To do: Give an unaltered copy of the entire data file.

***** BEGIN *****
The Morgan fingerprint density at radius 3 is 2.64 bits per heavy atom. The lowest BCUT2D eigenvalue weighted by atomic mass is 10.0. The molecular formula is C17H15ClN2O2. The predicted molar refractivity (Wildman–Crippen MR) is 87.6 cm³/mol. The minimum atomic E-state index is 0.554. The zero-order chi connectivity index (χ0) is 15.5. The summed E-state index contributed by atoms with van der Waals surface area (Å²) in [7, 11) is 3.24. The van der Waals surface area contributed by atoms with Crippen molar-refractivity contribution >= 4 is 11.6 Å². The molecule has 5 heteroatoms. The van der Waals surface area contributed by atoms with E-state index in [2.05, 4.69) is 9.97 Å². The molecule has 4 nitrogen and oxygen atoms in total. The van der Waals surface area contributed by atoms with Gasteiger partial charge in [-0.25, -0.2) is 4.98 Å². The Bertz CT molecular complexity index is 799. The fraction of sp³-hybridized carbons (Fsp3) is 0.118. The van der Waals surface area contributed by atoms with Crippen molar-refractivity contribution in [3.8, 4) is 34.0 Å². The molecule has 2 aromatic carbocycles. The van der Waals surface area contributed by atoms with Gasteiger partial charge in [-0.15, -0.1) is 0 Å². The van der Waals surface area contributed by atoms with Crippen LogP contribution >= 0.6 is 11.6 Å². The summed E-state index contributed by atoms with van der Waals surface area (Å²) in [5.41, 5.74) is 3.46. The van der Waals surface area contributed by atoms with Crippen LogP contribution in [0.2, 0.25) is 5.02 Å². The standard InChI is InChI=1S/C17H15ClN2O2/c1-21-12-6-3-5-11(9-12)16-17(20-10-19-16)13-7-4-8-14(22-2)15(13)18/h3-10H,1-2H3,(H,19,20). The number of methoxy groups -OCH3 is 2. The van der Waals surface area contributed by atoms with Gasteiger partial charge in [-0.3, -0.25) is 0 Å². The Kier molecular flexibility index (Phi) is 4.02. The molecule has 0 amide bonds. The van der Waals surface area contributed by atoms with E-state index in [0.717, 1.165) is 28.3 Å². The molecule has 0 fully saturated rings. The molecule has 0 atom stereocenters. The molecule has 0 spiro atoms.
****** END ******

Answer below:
The Morgan fingerprint density at radius 3 is 2.64 bits per heavy atom. The lowest BCUT2D eigenvalue weighted by atomic mass is 10.0. The molecular formula is C17H15ClN2O2. The predicted molar refractivity (Wildman–Crippen MR) is 87.6 cm³/mol. The minimum atomic E-state index is 0.554. The zero-order chi connectivity index (χ0) is 15.5. The summed E-state index contributed by atoms with van der Waals surface area (Å²) in [7, 11) is 3.24. The van der Waals surface area contributed by atoms with Crippen molar-refractivity contribution >= 4 is 11.6 Å². The molecule has 5 heteroatoms. The van der Waals surface area contributed by atoms with E-state index in [2.05, 4.69) is 9.97 Å². The molecule has 4 nitrogen and oxygen atoms in total. The van der Waals surface area contributed by atoms with Gasteiger partial charge in [-0.25, -0.2) is 4.98 Å². The Bertz CT molecular complexity index is 799. The fraction of sp³-hybridized carbons (Fsp3) is 0.118. The van der Waals surface area contributed by atoms with Crippen molar-refractivity contribution in [3.8, 4) is 34.0 Å². The molecule has 2 aromatic carbocycles. The van der Waals surface area contributed by atoms with Gasteiger partial charge in [-0.15, -0.1) is 0 Å². The van der Waals surface area contributed by atoms with Crippen LogP contribution >= 0.6 is 11.6 Å². The summed E-state index contributed by atoms with van der Waals surface area (Å²) in [5.41, 5.74) is 3.46. The van der Waals surface area contributed by atoms with Crippen LogP contribution in [0.2, 0.25) is 5.02 Å². The standard InChI is InChI=1S/C17H15ClN2O2/c1-21-12-6-3-5-11(9-12)16-17(20-10-19-16)13-7-4-8-14(22-2)15(13)18/h3-10H,1-2H3,(H,19,20). The number of methoxy groups -OCH3 is 2. The van der Waals surface area contributed by atoms with Gasteiger partial charge in [-0.3, -0.25) is 0 Å². The Kier molecular flexibility index (Phi) is 4.02. The molecule has 0 amide bonds. The van der Waals surface area contributed by atoms with E-state index in [0.717, 1.165) is 28.3 Å². The molecule has 0 fully saturated rings. The molecule has 0 atom stereocenters. The molecule has 0 spiro atoms.